There’s a growing phenomenon taking shape in the Southeast Asian startup landscape: the influx of Chinese tech entrepreneurs making Singapore their headquarters. This is a development taking place with the backdrop This shift isn’t merely an extension of existing enterprises; rather, it signals a more significant change in the competitive and investment landscape of the region.
While still bringing with them their deep networks to Chinese capital and experience working with engineering talent, these entrepreneurs are starting from Singapore to unlock untapped markets initially as a starting point to then build for the global market.
The phenomenon could be aptly termed “China in SEA 2.0,” and it’s contributing notably to the tech ecosystem, especially in deep tech sectors.
This influx is also supported by a “capital exodus” from China into emerging markets, with more than 10K HNWI’s moving out of China over the past year (more than 13K expected in 2023), and SFOs in Singapore climbing up from 700 in 2021 to 1100 in 2022, with significant contribution from the Chinese market.
The New Equation for the Global Company
Before, Southeast Asia (SEA) was often not considered an ideal location for creating a global tech firm. It used to be the case that Chinese entrepreneurs and CEOs would view emerging market regions like Southeast Asia purely as geographies for expansion.
Today, there’s a shift towards Chinese entrepreneurs now setting up bases in Singapore and using it as a launching pad for their global ventures. The new equation can be summed up as:
Singapore HQ + Chinese founders and engineers + Global market (including ASEAN markets)
There long-term opportunity here is the catalysis for tech and market maturity in Southeast Asia, especially in deep tech sectors like general AI.
Examples in Ecommerce and AI
Ecommerce Case Study
Alibaba and Tencent have been investing in local ecommerce, but newer entrants like TikTok Shop and Shein are altering the ecommerce landscape in the region. This talent influx acts as a catalyst for ecommerce innovation, contributing to an enabler layer that’s developing in ASEAN.
While an older example, the story of Konvy CEO QingGui Huang is an example of Chinese ecommerce entrepreneurial talent going into Southeast Asia in 2011 and pioneering ecommerce in Thailand’s beauty industry, specifically. Learn more about his story on our podcast.
AI Case Study
HQ in Southeast Asia: Founded in 2019, the company has benefited from Singapore’s supportive entrepreneurial policies like EntrePass and has got its first customer through IMDA’s support (as CEO Jennifer shares in this interview).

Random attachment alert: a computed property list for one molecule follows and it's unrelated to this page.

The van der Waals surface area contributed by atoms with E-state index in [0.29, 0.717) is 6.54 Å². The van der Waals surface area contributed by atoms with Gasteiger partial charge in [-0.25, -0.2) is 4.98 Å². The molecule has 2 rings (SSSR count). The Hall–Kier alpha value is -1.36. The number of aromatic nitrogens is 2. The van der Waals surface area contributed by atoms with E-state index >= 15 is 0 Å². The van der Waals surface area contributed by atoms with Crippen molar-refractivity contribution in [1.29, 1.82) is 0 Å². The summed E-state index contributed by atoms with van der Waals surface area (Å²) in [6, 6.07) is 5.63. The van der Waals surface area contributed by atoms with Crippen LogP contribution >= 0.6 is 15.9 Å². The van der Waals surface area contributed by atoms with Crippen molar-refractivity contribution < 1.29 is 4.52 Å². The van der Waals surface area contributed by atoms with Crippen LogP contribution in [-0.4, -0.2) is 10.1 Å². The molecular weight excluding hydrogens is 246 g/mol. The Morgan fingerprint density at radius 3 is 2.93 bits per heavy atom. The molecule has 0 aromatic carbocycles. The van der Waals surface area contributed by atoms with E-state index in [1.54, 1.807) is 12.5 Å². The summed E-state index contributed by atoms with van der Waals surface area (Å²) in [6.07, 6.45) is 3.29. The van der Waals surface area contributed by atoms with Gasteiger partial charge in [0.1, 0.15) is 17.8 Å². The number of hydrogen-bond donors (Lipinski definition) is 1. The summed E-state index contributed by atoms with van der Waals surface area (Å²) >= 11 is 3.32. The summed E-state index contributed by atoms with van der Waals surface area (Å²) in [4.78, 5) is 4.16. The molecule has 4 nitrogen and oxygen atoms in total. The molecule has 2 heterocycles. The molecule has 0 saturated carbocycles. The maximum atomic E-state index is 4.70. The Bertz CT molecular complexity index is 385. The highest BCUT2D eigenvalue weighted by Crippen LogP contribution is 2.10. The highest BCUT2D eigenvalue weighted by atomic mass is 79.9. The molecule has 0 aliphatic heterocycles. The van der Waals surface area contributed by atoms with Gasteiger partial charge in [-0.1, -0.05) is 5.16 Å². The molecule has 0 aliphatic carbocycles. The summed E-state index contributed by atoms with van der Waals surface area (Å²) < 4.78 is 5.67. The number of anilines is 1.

Chinese & Global Roots: The company is helmed by Jianfeng Lu (Chairman) and Jennifer Zhang (CEO).
Global Market: They have a broad range of clients, including 200 MNCs, Fortune 500 companies, and unicorns across 15 countries. They recently launched services in Latin America.
Catalyst for Technological Innovation: WIZ.AI has pioneered applications in customer engagement, primarily with their Talkbots for local languages and dialects. In the advent of generative AI adoption, they have also developed localized large language models (LLM) that could cater to specific enterprise use cases.
WIZ.AI’s LLM is an exemplary case of enterprise-level AI application, offering fast, secure, and robust data analysis capabilities. It signals the company’s commitment to the region and its vision for AI adoption in the SEA markets.
Having just launched an LLM for Bahasa Indonesia, they are already planning to extend its foundational LLM to other Southeast Asian languages, like Thai. The goal is to spur regional AI innovation while addressing last-mile AI adoption and delivery challenges across key industries.
China in SEA 2.0 is just one dimension of the global talent influx
The infusion of Chinese entrepreneurial talent into Southeast Asia, especially Singapore, is reshaping the region’s startup ecosystem. From ecommerce to deep tech sectors like AI, the impact is palpable and promises to mature the market significantly.
But this Chinese influx of talent and capital is just one dimension of it. We also write about global companies expansion into Southeast Asia and implications for startups.
And to learn more business hacks on global expansion when it comes to talent and finance, join us for this upcoming discussion with leaders from Deel, Aspire, and Michael Page this coming October 11, 4 pm SGT. Register here.
Paulo Joquiño is a writer and content producer for tech companies, and co-author of the book Navigating ASEANnovation. He is currently Editor of Insignia Business Review, the official publication of Insignia Ventures Partners, and senior content strategist for the venture capital firm, where he started right after graduation. As a university student, he took up multiple work opportunities in content and marketing for startups in Asia. These included interning as an associate at G3 Partners, a Seoul-based marketing agency for tech startups, running tech community engagements at coworking space and business community, ASPACE Philippines, and interning at workspace marketplace FlySpaces. He graduated with a BS Management Engineering at Ateneo de Manila University in 2019.